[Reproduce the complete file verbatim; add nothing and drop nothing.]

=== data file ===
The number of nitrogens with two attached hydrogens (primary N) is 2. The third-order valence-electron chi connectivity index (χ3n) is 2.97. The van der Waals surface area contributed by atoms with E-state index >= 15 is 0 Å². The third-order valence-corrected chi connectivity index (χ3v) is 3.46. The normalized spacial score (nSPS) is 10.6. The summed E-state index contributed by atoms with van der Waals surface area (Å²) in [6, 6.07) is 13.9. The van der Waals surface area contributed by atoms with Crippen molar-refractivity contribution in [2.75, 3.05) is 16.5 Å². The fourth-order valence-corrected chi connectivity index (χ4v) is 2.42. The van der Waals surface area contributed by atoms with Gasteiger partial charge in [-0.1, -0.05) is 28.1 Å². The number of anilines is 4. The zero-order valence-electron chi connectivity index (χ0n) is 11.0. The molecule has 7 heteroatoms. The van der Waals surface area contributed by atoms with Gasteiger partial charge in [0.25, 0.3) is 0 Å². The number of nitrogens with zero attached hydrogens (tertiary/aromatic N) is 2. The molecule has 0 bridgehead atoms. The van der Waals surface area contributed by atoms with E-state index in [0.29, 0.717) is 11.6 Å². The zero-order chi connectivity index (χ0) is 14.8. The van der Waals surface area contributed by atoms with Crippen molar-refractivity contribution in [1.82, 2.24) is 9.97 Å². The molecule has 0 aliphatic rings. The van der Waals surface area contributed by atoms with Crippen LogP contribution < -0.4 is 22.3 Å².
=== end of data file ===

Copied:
The number of nitrogens with two attached hydrogens (primary N) is 2. The third-order valence-electron chi connectivity index (χ3n) is 2.97. The van der Waals surface area contributed by atoms with E-state index >= 15 is 0 Å². The third-order valence-corrected chi connectivity index (χ3v) is 3.46. The normalized spacial score (nSPS) is 10.6. The summed E-state index contributed by atoms with van der Waals surface area (Å²) in [6, 6.07) is 13.9. The van der Waals surface area contributed by atoms with Crippen molar-refractivity contribution in [2.75, 3.05) is 16.5 Å². The fourth-order valence-corrected chi connectivity index (χ4v) is 2.42. The van der Waals surface area contributed by atoms with Gasteiger partial charge in [-0.1, -0.05) is 28.1 Å². The number of anilines is 4. The zero-order valence-electron chi connectivity index (χ0n) is 11.0. The molecule has 7 heteroatoms. The van der Waals surface area contributed by atoms with Gasteiger partial charge in [0.25, 0.3) is 0 Å². The number of nitrogens with zero attached hydrogens (tertiary/aromatic N) is 2. The molecule has 0 bridgehead atoms. The van der Waals surface area contributed by atoms with E-state index in [0.29, 0.717) is 11.6 Å². The zero-order chi connectivity index (χ0) is 14.8. The van der Waals surface area contributed by atoms with Crippen molar-refractivity contribution in [1.82, 2.24) is 9.97 Å². The molecule has 0 aliphatic rings. The van der Waals surface area contributed by atoms with Crippen LogP contribution < -0.4 is 22.3 Å².